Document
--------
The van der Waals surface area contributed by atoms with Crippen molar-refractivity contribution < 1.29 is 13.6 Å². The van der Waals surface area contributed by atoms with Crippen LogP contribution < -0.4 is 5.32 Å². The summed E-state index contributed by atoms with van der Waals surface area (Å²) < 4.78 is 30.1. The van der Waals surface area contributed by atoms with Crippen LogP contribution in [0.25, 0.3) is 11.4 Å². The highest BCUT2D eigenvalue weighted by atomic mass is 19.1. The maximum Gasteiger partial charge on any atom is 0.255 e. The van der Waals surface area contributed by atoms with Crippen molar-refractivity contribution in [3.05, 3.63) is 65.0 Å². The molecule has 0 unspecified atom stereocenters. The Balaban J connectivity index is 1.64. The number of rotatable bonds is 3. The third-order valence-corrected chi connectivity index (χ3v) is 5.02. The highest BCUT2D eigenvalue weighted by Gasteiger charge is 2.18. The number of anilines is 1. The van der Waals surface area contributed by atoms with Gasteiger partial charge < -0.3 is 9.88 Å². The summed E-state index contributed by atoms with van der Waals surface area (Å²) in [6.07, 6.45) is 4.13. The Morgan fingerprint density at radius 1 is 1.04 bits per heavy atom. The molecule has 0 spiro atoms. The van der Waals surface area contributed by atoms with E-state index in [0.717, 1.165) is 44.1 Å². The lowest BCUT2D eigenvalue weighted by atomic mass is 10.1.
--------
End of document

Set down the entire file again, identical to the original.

The van der Waals surface area contributed by atoms with Crippen molar-refractivity contribution < 1.29 is 13.6 Å². The van der Waals surface area contributed by atoms with Crippen LogP contribution < -0.4 is 5.32 Å². The summed E-state index contributed by atoms with van der Waals surface area (Å²) < 4.78 is 30.1. The van der Waals surface area contributed by atoms with Crippen LogP contribution in [0.25, 0.3) is 11.4 Å². The highest BCUT2D eigenvalue weighted by atomic mass is 19.1. The maximum Gasteiger partial charge on any atom is 0.255 e. The van der Waals surface area contributed by atoms with Crippen molar-refractivity contribution in [3.05, 3.63) is 65.0 Å². The molecule has 0 unspecified atom stereocenters. The Balaban J connectivity index is 1.64. The number of rotatable bonds is 3. The third-order valence-corrected chi connectivity index (χ3v) is 5.02. The highest BCUT2D eigenvalue weighted by Gasteiger charge is 2.18. The number of anilines is 1. The van der Waals surface area contributed by atoms with Gasteiger partial charge < -0.3 is 9.88 Å². The summed E-state index contributed by atoms with van der Waals surface area (Å²) in [6.07, 6.45) is 4.13. The Morgan fingerprint density at radius 1 is 1.04 bits per heavy atom. The molecule has 0 spiro atoms. The van der Waals surface area contributed by atoms with E-state index in [0.717, 1.165) is 44.1 Å². The lowest BCUT2D eigenvalue weighted by atomic mass is 10.1.